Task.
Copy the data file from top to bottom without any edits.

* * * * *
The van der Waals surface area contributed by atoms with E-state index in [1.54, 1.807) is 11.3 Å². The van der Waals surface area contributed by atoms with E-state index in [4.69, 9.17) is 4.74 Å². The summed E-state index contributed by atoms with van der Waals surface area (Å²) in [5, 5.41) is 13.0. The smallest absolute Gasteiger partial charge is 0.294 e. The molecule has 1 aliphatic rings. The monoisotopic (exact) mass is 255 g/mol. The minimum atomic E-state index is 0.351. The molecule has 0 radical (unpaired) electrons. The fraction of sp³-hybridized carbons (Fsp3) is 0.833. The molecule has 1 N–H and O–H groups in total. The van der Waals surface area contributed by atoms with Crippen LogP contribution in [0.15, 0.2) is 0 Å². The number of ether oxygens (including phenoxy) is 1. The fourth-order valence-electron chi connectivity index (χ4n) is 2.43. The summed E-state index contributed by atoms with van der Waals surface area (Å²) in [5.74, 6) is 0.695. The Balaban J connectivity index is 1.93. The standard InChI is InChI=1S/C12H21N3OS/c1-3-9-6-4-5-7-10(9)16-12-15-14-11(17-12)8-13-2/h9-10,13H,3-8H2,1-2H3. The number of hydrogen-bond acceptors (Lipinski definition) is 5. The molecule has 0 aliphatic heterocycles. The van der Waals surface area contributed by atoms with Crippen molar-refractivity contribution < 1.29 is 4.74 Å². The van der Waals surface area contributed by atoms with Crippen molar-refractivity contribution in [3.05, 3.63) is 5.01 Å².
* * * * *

The van der Waals surface area contributed by atoms with E-state index in [1.54, 1.807) is 11.3 Å². The van der Waals surface area contributed by atoms with E-state index in [4.69, 9.17) is 4.74 Å². The summed E-state index contributed by atoms with van der Waals surface area (Å²) in [5, 5.41) is 13.0. The smallest absolute Gasteiger partial charge is 0.294 e. The molecule has 1 aliphatic rings. The monoisotopic (exact) mass is 255 g/mol. The minimum atomic E-state index is 0.351. The molecule has 0 radical (unpaired) electrons. The fraction of sp³-hybridized carbons (Fsp3) is 0.833. The molecule has 1 N–H and O–H groups in total. The van der Waals surface area contributed by atoms with Crippen LogP contribution in [0.15, 0.2) is 0 Å². The number of ether oxygens (including phenoxy) is 1. The fourth-order valence-electron chi connectivity index (χ4n) is 2.43. The summed E-state index contributed by atoms with van der Waals surface area (Å²) in [5.74, 6) is 0.695. The Balaban J connectivity index is 1.93. The standard InChI is InChI=1S/C12H21N3OS/c1-3-9-6-4-5-7-10(9)16-12-15-14-11(17-12)8-13-2/h9-10,13H,3-8H2,1-2H3. The number of hydrogen-bond acceptors (Lipinski definition) is 5. The molecule has 0 aliphatic heterocycles. The van der Waals surface area contributed by atoms with Crippen molar-refractivity contribution < 1.29 is 4.74 Å². The van der Waals surface area contributed by atoms with Crippen molar-refractivity contribution in [3.05, 3.63) is 5.01 Å².